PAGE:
Flash! Comet Hale-Bopp is not being escorted through the solar system by a hollow alien spacecraft four times the size of the Earth.
That's the bad news.
The good news is that the comet is on course for a spectacular springtime display. It should provide backyard astronomers with a nighttime show at least as good as the naked-eye appearance by Comet Hyakutake in March.
Hale-Bopp is sure to be the highlight of a 1997 astronomy calendar that also promises a near-total eclipse of the moon in March, and a striking lineup of planets in late December.
Comets are notoriously fickle. Comet hunter David Levy has compared them to cats: "They have tails," he said, "and they do precisely what they want."
But most observers say Hale-Bopp is continuing to brighten as it nears the sun. It should make a good appearance in the morning sky in February and early March, and in the evening by mid-March through April. Its closest approach to the Earth is March 23.
It caused quite a stir when it was first discovered in July 1995. Working independently, American amateurs Alan Hale and Thomas Bopp spotted the comet well beyond the orbit of Jupiter. And it already appeared 1,000 times brighter than Halley's Comet did at the same distance.
As it continued to brighten, astronomers began to speculate that Hale-Bopp would become one of the brightest, most spectacular naked-eye comets of the century.
The comet's buzz took an odd turn last month when an amateur astronomer in Houston announced on a radio talk show that he had spotted a strange "Saturn-like-object" alongside the comet that didn't appear on his computerized star charts.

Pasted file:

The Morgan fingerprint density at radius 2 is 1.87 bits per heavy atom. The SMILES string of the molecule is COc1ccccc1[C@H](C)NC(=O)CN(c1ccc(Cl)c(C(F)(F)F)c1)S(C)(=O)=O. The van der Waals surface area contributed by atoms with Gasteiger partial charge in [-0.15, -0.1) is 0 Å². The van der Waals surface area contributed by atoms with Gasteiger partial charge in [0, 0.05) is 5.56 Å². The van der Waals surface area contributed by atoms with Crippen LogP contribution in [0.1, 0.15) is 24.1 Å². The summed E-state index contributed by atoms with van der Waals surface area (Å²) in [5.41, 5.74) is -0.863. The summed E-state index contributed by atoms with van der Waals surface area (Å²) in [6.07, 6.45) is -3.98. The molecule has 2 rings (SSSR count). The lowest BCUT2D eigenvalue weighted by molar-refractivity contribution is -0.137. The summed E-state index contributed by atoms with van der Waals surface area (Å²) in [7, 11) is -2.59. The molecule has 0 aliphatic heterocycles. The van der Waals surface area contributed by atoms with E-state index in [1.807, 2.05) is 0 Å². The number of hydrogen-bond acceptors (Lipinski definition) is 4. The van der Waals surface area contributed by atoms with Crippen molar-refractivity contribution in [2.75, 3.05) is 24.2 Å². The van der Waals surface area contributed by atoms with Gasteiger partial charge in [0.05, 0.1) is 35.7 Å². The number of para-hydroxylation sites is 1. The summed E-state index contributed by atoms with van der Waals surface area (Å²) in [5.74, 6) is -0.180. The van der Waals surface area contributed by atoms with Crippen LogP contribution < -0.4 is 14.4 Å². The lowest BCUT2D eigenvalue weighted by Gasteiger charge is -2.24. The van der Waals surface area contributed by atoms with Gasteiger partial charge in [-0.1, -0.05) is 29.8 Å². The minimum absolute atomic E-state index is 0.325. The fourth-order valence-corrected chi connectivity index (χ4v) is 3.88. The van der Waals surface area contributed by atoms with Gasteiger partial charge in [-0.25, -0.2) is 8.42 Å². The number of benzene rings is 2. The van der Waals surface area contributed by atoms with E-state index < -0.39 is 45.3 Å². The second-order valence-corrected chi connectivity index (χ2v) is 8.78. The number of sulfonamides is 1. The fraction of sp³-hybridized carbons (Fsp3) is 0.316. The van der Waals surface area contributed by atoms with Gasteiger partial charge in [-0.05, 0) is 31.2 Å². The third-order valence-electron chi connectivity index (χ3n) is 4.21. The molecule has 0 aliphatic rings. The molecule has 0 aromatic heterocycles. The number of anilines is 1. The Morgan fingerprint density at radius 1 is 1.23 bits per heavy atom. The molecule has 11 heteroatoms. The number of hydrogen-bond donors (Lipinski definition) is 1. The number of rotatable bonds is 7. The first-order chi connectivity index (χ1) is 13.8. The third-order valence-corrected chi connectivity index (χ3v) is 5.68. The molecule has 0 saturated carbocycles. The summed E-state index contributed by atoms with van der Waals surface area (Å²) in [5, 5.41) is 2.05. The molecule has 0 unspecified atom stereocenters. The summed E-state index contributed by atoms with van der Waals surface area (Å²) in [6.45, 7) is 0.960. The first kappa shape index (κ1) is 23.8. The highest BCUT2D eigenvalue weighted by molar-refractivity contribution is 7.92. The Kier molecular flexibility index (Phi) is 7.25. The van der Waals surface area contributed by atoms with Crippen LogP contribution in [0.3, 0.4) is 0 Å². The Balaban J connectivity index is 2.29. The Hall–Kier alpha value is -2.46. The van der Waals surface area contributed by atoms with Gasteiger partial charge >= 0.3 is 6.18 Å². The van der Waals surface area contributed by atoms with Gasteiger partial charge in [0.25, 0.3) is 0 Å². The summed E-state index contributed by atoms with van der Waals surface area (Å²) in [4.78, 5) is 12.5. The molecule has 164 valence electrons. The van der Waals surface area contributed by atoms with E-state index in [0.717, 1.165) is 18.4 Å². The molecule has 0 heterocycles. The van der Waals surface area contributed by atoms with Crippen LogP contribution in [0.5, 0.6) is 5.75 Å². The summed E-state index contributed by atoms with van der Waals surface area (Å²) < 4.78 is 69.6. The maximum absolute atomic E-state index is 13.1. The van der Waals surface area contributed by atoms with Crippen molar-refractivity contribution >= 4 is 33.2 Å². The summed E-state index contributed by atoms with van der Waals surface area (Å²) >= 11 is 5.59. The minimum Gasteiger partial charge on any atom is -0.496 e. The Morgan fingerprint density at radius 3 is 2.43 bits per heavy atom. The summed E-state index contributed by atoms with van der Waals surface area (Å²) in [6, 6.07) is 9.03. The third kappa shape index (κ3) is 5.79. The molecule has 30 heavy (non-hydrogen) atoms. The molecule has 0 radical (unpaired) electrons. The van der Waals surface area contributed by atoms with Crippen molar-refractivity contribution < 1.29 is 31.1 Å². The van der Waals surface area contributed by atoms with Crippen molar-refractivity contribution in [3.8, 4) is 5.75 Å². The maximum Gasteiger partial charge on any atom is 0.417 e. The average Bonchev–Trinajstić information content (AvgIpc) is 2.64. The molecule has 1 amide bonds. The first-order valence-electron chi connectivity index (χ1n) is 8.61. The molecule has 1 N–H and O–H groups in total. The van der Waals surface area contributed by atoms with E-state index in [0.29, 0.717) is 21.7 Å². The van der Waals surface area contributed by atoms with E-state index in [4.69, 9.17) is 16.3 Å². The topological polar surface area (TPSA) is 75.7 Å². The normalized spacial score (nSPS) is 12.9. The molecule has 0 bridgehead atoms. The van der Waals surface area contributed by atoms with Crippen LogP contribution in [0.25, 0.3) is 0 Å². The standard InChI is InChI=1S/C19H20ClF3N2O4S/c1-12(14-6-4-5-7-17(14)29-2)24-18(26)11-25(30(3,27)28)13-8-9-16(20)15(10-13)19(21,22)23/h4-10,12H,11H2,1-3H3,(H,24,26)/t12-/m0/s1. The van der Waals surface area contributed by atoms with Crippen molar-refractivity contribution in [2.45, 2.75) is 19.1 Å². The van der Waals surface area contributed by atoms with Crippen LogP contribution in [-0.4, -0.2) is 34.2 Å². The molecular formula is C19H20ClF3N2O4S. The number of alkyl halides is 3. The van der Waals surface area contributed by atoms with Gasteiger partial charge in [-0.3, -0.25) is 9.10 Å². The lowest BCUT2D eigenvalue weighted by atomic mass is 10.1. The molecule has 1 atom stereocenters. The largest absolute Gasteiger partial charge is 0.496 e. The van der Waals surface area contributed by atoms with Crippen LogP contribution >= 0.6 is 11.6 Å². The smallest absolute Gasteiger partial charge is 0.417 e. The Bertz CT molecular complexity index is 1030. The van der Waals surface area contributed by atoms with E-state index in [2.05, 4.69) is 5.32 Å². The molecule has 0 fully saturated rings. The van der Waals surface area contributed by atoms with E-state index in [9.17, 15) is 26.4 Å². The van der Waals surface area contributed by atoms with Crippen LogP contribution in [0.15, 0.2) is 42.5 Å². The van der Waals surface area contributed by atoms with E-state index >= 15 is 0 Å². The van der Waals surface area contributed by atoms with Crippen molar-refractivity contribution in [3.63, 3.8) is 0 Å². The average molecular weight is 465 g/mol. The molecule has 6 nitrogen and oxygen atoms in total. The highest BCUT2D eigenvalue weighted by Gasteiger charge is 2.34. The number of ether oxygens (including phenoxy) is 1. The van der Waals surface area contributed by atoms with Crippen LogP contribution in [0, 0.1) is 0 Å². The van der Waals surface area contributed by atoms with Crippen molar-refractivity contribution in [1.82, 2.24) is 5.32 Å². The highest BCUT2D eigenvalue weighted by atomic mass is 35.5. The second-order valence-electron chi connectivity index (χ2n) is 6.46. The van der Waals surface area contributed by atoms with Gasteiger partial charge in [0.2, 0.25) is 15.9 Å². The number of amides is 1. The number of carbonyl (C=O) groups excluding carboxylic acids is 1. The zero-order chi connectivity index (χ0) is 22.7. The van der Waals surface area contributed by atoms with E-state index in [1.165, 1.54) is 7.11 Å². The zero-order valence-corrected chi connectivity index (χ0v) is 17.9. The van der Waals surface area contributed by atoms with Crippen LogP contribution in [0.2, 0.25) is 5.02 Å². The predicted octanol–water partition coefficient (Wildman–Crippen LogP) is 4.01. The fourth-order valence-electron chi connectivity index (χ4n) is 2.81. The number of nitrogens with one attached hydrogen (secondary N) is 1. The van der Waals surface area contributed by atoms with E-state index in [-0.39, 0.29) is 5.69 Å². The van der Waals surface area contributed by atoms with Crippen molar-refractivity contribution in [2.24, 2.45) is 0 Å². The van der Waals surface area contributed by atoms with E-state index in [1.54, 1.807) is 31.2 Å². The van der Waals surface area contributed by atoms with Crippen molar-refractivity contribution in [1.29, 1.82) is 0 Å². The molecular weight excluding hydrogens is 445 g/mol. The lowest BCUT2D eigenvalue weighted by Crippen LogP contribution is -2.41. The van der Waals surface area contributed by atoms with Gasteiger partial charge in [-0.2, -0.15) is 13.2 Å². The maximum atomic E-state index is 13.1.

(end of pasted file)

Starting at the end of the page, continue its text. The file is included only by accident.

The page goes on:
Internet chatter soon twisted the discussion. Cyber-rumor had it that the comet was changing course under the influence of the giant object. The object itself became a gigantic alien spacecraft, four times the size of Earth and the source of radio transmissions.
The Space Telescope Science Institute in Baltimore was soon accused of conspiring to withhold photographs of the spacecraft shot by the Hubble Space Telescope.
Professional astronomers quickly countered that the "alien spacecraft" in the amateur's photo was actually a well-documented star. And space telescope scientists said Hubble has taken -- and published -- photos of the comet. They showed no alien spacecraft, nor have any other photos of the comet snapped by observatories around the world.
Hale-Bopp is believed to be an unusually large comet -- perhaps 25 miles across. By comparison, close-up photos of Halley's Comet in 1987 showed its icy core was only 5 to 10 miles across.